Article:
Let’s do a quick rundown:
- Unclear objective. Is this video of a paragliding dog really supposed to make me want to go out and buy a GoPro? I don’t think my goldfish would really enjoy it as much. The whole concept, in fact, might very well raise some eyebrows about animal cruelty, not to mention safety. The doggy appeared to enjoy the ride – which is just as well, since it didn’t really have a choice in the matter. Such a video risks bringing negative attention to a brand.
- Target audience – paragliders, yes. Extreme sports enthusiasts, yes. Dog owners? Presumably.
- The AIDA formula not really adhered to either. If you’re not familiar with GoPro, then you might be surprised to learn that this is a promo for peddling video cameras – after all, we’re used to these sorts of high-action shots in advertising now, and so we don’t assume that it’s the camera itself being advertised. For me, the focus isn’t really made clear until the branding appears at the end.
- The value proposition is also dubious. Let’s assume that viewers know what GoPro is – a stunt camera. So where’s the added value in this video? Ok, so you could film your favourite pet dangling around in the air with you – but, as mentioned above, I’m not entirely convinced that this should be the focus of such an ad.
- There is story to this ad – they take off, fly about, and land. But it’s a bit predictable.
- The quality of the filming is good – and it should be, for GoPros are great little cameras. However, the chosen shots, I feel, leave a little to be desired. There are only a handful, and all but one is an extreme close-up. We don’t even get the sense that we’re flying, which is a shame.
- The CTA – ‘Be A Hero’, I also find incongruous to the whole concept of this particular ad. This isn’t what I’d call heroism at all – and the silly music doesn’t do much to help matters either.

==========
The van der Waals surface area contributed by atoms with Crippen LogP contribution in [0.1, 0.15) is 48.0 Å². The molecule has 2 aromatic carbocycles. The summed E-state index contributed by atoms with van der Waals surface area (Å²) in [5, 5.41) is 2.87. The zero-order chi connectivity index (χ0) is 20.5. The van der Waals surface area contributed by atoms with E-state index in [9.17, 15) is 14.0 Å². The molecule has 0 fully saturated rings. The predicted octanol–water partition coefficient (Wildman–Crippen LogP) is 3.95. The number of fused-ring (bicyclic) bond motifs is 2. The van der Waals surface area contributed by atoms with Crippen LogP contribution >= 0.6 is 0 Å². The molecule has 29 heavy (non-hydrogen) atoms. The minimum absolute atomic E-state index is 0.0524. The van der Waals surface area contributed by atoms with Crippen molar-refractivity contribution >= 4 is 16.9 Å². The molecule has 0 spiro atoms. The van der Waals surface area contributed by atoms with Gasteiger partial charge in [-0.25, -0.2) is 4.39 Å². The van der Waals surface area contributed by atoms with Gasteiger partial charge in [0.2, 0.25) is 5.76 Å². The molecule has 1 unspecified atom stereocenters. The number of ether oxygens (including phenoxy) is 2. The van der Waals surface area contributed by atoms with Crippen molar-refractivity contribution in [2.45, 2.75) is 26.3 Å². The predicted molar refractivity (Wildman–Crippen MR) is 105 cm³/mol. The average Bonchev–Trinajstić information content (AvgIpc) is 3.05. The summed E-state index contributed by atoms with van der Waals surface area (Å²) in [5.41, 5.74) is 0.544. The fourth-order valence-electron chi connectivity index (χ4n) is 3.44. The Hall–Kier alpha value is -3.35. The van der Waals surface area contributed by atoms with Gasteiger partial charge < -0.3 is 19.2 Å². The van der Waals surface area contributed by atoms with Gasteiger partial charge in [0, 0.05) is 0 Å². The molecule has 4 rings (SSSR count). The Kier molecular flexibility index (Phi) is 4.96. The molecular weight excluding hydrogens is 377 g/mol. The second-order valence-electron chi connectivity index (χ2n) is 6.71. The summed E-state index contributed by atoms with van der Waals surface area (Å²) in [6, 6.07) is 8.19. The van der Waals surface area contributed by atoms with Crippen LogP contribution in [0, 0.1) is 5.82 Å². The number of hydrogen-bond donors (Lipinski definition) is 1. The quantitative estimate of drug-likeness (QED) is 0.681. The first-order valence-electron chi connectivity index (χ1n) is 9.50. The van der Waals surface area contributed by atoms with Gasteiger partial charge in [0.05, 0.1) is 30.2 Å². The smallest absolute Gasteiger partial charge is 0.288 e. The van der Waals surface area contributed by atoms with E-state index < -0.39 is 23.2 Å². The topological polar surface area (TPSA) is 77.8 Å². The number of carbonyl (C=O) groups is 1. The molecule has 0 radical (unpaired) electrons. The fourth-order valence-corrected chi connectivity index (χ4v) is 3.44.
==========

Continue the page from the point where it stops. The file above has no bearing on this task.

Oh dear, I really don’t like this ad, do I? To be fair, I have been playing a little devil’s advocate to exaggerate the bad points of this video. But, nonetheless, they are still present within it. As part of the whole GoPro video promotion catalogue, this little Facebook vid probably doesn’t do the brand any harm. However, if this was their only video, then I’d be a little more concerned for them.
3. The Indifferent
Finally we have an example of an indifferent video…
Now, I’m not going to go through the all 7 points this time – you can do that at your own leisure. But, I’d just like to make a few comments about what makes this video neither particularly good or bad – just a bit meh, really.
From homemade Buratta to fried chicken, Chef Cédric Vongerichten shows us what he’s cooking up at Perry Street Restaurant
Posted by NYC Restaurant Week on Monday, March 2, 2015
So, everything is pretty clear – this is a classy restaurant which serves some great, seasonal food. We get to meet the chef – and this is great for engagement with the intended audience – and we get to see the food.
The video is high quality, nicely edited, perfectly pleasant soundtrack. It certainly ticks all the boxes – but that’s about all it does, and by this I mean it doesn’t wow us. It doesn’t make me think, yeah I have to go to that restaurant because I’m going to experience something different. For me, this video tells me that if I visited the restaurant, I would have perfectly decent time, would enjoy my meal, experience some polite service, and I’d be home again by 9:30 with my feet up in front of the fire. That is to say that the video isn’t particularly bad – it’s just that it’s not particularly good either, and so I naturally assume that my experience in the establishment will be much the same – meh.
I may be wrong of course, and I’m sure I am – Perry St Restaurant actually has outstanding reviews. So it just goes to show that if your Facebook video isn’t up to scratch, then it’s far too easy to assume that your product and/or service will be the same. Do you have any examples of good or bad Facebook videos? Let us know in the comment section!